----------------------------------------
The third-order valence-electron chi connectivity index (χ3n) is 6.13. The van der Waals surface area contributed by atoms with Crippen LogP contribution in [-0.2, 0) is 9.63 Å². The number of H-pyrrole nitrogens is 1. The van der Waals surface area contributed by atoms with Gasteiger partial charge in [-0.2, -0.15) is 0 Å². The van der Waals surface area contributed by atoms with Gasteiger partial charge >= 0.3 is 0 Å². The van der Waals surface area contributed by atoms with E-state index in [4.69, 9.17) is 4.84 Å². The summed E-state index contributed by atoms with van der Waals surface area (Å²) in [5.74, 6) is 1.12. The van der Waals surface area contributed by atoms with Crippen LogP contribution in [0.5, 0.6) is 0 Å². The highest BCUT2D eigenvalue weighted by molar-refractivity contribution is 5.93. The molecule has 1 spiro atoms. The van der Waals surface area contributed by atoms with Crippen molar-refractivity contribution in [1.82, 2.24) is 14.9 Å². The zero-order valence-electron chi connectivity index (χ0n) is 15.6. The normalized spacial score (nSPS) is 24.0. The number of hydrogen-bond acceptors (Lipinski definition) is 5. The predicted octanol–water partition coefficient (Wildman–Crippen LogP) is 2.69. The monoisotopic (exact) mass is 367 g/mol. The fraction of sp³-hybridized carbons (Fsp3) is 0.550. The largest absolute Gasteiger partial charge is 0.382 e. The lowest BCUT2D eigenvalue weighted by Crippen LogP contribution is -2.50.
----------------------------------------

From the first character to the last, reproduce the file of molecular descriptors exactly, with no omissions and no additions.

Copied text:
The third-order valence-electron chi connectivity index (χ3n) is 6.13. The van der Waals surface area contributed by atoms with Crippen LogP contribution in [-0.2, 0) is 9.63 Å². The number of H-pyrrole nitrogens is 1. The van der Waals surface area contributed by atoms with Gasteiger partial charge in [-0.2, -0.15) is 0 Å². The van der Waals surface area contributed by atoms with Gasteiger partial charge >= 0.3 is 0 Å². The van der Waals surface area contributed by atoms with E-state index in [4.69, 9.17) is 4.84 Å². The summed E-state index contributed by atoms with van der Waals surface area (Å²) in [5.74, 6) is 1.12. The van der Waals surface area contributed by atoms with Crippen LogP contribution in [0.5, 0.6) is 0 Å². The highest BCUT2D eigenvalue weighted by molar-refractivity contribution is 5.93. The molecule has 1 spiro atoms. The van der Waals surface area contributed by atoms with Crippen molar-refractivity contribution in [1.82, 2.24) is 14.9 Å². The zero-order valence-electron chi connectivity index (χ0n) is 15.6. The normalized spacial score (nSPS) is 24.0. The number of hydrogen-bond acceptors (Lipinski definition) is 5. The predicted octanol–water partition coefficient (Wildman–Crippen LogP) is 2.69. The monoisotopic (exact) mass is 367 g/mol. The fraction of sp³-hybridized carbons (Fsp3) is 0.550. The largest absolute Gasteiger partial charge is 0.382 e. The lowest BCUT2D eigenvalue weighted by Crippen LogP contribution is -2.50.